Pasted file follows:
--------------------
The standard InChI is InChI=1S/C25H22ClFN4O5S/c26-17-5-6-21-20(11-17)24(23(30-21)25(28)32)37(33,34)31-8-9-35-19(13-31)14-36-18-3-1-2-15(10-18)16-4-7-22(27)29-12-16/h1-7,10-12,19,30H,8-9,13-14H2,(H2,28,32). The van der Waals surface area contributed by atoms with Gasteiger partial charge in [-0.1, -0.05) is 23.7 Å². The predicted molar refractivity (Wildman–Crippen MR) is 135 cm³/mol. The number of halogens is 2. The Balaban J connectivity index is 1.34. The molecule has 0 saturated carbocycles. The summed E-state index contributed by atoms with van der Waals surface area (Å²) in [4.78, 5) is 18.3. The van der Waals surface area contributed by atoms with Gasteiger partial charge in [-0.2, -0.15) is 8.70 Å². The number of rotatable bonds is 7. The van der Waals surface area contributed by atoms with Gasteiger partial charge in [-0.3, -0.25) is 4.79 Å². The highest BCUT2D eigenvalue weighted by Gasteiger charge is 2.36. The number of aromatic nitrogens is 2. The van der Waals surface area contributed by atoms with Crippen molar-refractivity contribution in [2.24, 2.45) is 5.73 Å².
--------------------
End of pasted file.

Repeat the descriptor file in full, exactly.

The standard InChI is InChI=1S/C25H22ClFN4O5S/c26-17-5-6-21-20(11-17)24(23(30-21)25(28)32)37(33,34)31-8-9-35-19(13-31)14-36-18-3-1-2-15(10-18)16-4-7-22(27)29-12-16/h1-7,10-12,19,30H,8-9,13-14H2,(H2,28,32). The van der Waals surface area contributed by atoms with Gasteiger partial charge in [-0.1, -0.05) is 23.7 Å². The predicted molar refractivity (Wildman–Crippen MR) is 135 cm³/mol. The number of halogens is 2. The Balaban J connectivity index is 1.34. The molecule has 0 saturated carbocycles. The summed E-state index contributed by atoms with van der Waals surface area (Å²) in [4.78, 5) is 18.3. The van der Waals surface area contributed by atoms with Gasteiger partial charge in [-0.2, -0.15) is 8.70 Å². The number of rotatable bonds is 7. The van der Waals surface area contributed by atoms with Gasteiger partial charge in [-0.3, -0.25) is 4.79 Å². The highest BCUT2D eigenvalue weighted by Gasteiger charge is 2.36. The number of aromatic nitrogens is 2. The van der Waals surface area contributed by atoms with Crippen molar-refractivity contribution in [2.24, 2.45) is 5.73 Å².